UNITED NATIONS (Reuters) - The United Nations Security Council on Thursday removed from a U.N. blacklist an Indian-flagged tanker that was recently prevented from shipping oil for the rival eastern Libyan government after Libya’s U.N. mission requested the de-listing.
The tanker Distya Ameya was added to a list of vessels under sanctions last month after the rival eastern government’s parallel oil company attempted to use it to ship a cargo of 650,000 barrels of crude. The U.N. measure requires states to ban the ship from entering any port around the world.
Libyan Ambassador Ibrahim Dabbashi told Reuters his mission had submitted an official request this week to the 15-nation council’s Libya sanctions committee.
A council diplomat told Reuters that there were no objections to the proposed removal of the ship from the U.N. blacklist by the 3 p.m. deadline for members to object.
“No objections or holds to the de-listing went through,” the diplomat said.
Dabbashi said the request was made “because of the cooperation of the flag state and the explanation given on the involvement of the ship in the illegal export.”
He said the tanker’s operators had no intention of getting involved in an improper transaction and had lacked proper information.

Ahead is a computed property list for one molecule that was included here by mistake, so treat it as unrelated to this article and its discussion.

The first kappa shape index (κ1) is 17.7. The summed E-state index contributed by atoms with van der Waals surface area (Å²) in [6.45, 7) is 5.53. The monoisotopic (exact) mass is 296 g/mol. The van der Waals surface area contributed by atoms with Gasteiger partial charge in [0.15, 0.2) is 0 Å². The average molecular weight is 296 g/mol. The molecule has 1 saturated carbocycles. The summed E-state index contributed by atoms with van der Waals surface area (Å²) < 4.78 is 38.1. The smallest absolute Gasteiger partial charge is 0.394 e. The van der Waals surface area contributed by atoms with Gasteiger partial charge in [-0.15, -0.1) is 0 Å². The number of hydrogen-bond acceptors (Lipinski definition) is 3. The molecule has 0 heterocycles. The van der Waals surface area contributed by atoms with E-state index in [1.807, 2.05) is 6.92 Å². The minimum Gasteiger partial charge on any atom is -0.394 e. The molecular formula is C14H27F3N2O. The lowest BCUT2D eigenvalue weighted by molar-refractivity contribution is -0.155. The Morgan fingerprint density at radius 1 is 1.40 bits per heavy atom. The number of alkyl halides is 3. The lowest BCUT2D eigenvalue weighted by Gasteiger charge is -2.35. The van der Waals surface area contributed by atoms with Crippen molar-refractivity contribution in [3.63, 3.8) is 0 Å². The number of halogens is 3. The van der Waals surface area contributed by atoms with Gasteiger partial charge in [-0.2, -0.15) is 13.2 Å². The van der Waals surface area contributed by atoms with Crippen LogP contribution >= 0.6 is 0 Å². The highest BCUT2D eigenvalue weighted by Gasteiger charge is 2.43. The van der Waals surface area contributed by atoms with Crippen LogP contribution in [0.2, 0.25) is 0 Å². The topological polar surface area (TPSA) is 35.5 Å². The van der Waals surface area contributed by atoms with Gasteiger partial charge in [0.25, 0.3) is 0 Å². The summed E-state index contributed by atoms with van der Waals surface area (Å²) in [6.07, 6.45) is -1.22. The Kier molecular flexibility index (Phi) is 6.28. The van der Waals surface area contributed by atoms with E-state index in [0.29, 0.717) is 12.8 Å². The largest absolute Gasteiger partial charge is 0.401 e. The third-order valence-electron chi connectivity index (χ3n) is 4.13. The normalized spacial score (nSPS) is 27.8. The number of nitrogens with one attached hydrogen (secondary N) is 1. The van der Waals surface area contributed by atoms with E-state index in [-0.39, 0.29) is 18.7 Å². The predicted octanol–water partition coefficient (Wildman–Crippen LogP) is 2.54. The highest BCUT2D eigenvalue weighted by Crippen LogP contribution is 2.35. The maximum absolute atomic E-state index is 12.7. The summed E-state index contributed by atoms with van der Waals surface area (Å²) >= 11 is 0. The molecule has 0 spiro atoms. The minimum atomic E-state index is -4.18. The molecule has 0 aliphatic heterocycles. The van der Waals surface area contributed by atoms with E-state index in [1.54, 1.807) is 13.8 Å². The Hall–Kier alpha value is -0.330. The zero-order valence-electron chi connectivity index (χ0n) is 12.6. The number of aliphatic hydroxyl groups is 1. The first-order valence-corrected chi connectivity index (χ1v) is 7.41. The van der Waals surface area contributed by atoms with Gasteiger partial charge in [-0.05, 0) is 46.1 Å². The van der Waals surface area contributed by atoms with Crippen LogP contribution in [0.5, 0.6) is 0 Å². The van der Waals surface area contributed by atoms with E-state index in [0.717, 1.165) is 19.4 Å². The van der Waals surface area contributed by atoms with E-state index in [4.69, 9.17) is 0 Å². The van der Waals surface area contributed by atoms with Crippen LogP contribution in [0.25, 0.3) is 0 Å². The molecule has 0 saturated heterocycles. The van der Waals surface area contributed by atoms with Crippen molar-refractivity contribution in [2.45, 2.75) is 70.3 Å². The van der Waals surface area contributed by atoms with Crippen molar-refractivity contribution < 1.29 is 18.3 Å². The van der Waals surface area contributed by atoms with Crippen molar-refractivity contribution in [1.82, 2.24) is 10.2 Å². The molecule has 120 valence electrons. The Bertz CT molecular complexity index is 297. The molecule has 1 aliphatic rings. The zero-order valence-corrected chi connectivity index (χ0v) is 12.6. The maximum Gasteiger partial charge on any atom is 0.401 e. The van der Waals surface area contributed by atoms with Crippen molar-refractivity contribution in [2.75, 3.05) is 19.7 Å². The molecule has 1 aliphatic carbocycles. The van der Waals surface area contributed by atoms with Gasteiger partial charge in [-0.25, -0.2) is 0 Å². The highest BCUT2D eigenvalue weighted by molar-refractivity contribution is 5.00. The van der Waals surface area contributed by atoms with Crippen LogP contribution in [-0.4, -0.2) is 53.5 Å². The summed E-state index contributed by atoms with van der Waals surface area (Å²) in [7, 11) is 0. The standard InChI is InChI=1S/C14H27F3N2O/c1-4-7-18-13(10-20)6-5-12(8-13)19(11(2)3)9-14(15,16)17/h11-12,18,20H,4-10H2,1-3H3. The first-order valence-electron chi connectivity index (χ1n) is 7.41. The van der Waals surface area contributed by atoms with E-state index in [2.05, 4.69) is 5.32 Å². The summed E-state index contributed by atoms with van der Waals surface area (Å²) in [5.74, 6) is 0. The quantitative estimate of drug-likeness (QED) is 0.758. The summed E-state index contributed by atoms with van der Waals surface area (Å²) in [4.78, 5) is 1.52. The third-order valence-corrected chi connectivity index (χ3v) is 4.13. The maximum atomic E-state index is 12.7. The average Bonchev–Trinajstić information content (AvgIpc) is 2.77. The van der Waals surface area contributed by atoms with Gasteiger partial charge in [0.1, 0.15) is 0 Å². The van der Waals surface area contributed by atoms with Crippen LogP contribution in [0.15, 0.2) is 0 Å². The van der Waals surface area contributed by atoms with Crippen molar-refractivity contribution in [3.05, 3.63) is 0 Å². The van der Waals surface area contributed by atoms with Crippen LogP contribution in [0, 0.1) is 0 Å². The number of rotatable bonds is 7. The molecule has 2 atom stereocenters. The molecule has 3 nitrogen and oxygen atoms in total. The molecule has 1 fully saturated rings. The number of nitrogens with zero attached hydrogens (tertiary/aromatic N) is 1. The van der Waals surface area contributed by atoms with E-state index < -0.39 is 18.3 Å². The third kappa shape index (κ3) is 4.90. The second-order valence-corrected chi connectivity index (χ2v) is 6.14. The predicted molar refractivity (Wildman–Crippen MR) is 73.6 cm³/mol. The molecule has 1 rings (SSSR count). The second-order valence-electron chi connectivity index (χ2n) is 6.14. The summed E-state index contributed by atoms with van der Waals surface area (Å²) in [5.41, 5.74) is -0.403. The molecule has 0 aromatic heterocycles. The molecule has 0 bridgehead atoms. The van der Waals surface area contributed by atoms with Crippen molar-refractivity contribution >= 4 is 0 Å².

Two competing governments, one in Tripoli and one in the east, backed by armed factions, have struggled for control of the North African OPEC state since 2014.
The eastern administration has set up its own National Oil Corporation in parallel to the Tripoli-based NOC.
A U.N.-backed unity government, designed to replace the rival administrations, arrived in Tripoli earlier this year and is attempting to assert authority over the whole country.
Western powers fear any attempt by the eastern NOC to export crude independently would undermine the Tripoli government and further fracture the country along regional lines. The Security Council has banned the sale of Libyan oil by anyone not aligned with the recognized government.
The eastern NOC claims legitimacy from the government and parliament based in eastern Libya, which received international recognition after armed opponents took control of Tripoli in 2014 and installed rival institutions there.
The new U.N.-backed unity government, which is an attempt to end the conflict, faces resistance from hardliners in both factions, whose rivalries steadily emerged following the 2011 uprising against Muammar Gaddafi.
There will be ministerial talks on providing support for Libya’s new unity government in Vienna next week. The meeting will focus on international efforts to bring stability to Libya.
Editing by Bernadette Baum and Alistair Bell